CAPIN-CADIZ VS. BRENT HOSPITAL AND COLLEGE, GR 187417, February 24, 2016.
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Immorality as a just cause for termination of employment Both the LA and the NLRC upheld Cadiz's dismissal as one attended with just cause. The LA, while ruling that Cadiz's indefinite suspension was tantamount to a constructive dismissal, nevertheless found that there was just cause for her dismissal. According to the LA, "there was just cause therefor, consisting in her engaging in premarital sexual relations with Carl Cadiz, allegedly her boyfriend, resulting in her becoming pregnant out of wedlock."29 The LA deemed said act to be immoral, which was punishable by dismissal under Brent's rules and which likewise constituted serious misconduct under Article 282( a) of the Labor Code. The LA also opined that since Cadiz was Brent's Human Resource Officer in charge of implementing its rules against immoral conduct, she should have been the "epitome of proper conduct."30 x x x.
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Thus, the question that must be resolved is whether Cadiz's premarital relations with her boyfriend and the resulting pregnancy out of wedlock constitute immorality. To resolve this, the Court makes reference to the recently promulgated case of Cheryll Santos Leus v. St. Scholastica s College Westgrove and/or Sr. Edna Quiambao, OSB, G.R. No. 187226, January 28, 2015.
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Jurisprudence has already set the standard of morality with which an act should be gauged -it is public and secular, not religious. 40 Whether a conduct is considered disgraceful or immoral should be made in accordance with the prevailing norms of conduct, which, as stated in Leus, refer to those conducts which are proscribed because they are detrimental to conditions upon which depend the existence and progress of human society. The fact that a particular act does not conform to the traditional moral views of a certain sectarian institution is not sufficient reason to qualify such act as immoral unless it, likewise, does not confonn to public and secular standards. More importantly, there must be substantial evidence to establish that premarital sexual relations and pregnancy out of wedlock is considered disgraceful or immoral.41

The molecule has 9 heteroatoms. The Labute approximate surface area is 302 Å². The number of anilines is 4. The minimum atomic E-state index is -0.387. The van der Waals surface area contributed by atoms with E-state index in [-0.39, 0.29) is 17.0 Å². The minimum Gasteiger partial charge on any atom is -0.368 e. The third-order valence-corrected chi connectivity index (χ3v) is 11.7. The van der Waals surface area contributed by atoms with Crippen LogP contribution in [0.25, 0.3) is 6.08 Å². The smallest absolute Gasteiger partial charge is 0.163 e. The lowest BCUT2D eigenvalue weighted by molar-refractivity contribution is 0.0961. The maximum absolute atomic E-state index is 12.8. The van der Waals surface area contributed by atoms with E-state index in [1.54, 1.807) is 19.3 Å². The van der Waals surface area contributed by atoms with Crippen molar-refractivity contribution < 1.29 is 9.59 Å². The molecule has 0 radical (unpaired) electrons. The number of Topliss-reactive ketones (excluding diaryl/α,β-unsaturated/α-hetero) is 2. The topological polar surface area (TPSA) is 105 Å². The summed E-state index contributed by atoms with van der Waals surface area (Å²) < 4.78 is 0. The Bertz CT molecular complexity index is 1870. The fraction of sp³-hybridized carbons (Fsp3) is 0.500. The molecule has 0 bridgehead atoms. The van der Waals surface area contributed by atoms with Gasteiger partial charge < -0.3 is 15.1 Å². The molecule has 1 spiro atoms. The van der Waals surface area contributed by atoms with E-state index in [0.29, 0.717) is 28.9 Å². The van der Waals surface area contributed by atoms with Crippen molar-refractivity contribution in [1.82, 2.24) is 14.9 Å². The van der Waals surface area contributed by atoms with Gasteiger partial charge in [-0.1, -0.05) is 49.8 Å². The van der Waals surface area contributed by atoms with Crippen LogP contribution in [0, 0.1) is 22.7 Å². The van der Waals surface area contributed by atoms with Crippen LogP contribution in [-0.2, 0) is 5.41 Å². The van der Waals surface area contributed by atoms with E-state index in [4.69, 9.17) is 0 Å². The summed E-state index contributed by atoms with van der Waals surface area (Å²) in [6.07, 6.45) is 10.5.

The totality of the circumstances of this case does not justify the conclusion that Cadiz committed acts of immorality. Similar to Leus, Cadiz and her boyfriend were both single and had no legal impediment to marry at the time she committed the alleged immoral conduct. In fact, they eventually married on April 15, 2008.42 Aside from these, the labor tribunals' respective conclusion that Cadiz's "indiscretion" "scandalized the Brent community" is speculative, at most, and there is no proof adduced by Brent to support such sweeping conclusion. Even Brent admitted that it came to know of Cadiz's "situation" only when her pregnancy became manifest.43 Brent also conceded that "[a]t the time [Cadiz] and Carl R. Cadiz were just carrying on their boyfriend-girlfriend relationship, there was no knowledge or evidence by [Brent] that they were engaged also in premarital sex."44 This only goes to show that Cadiz did not flaunt her premarital relations with her boyfriend and it was not carried on under scandalous or disgraceful circumstances. As declared in Leus, "there is no law which penalizes an unmarried mother by reason of her sexual conduct or proscribes the consensual sexual activity between two unmarried persons; that neither does such situation contravene[s] any fundamental state policy enshrined in the Constitution. "45 The fact that Brent is a sectarian institution does not automatically subject Cadiz to its religious standard of morality absent an express statement in its manual of personnel policy and regulations, prescribing such religious standard as gauge as these regulations create the obligation on both the employee and the employer to abide by the 46 same.
Brent, likewise, cannot resort to the MRPS because the Court already stressed in Leus that "premarital sexual relations between two consenting adults who have no impediment to marry each other, and, consequently, conceiving a child out of wedlock, gauged from a purely public and secular view of morality, does not amount to a disgraceful or immoral conduct under Section 94(e) of the 1992 MRPS."47
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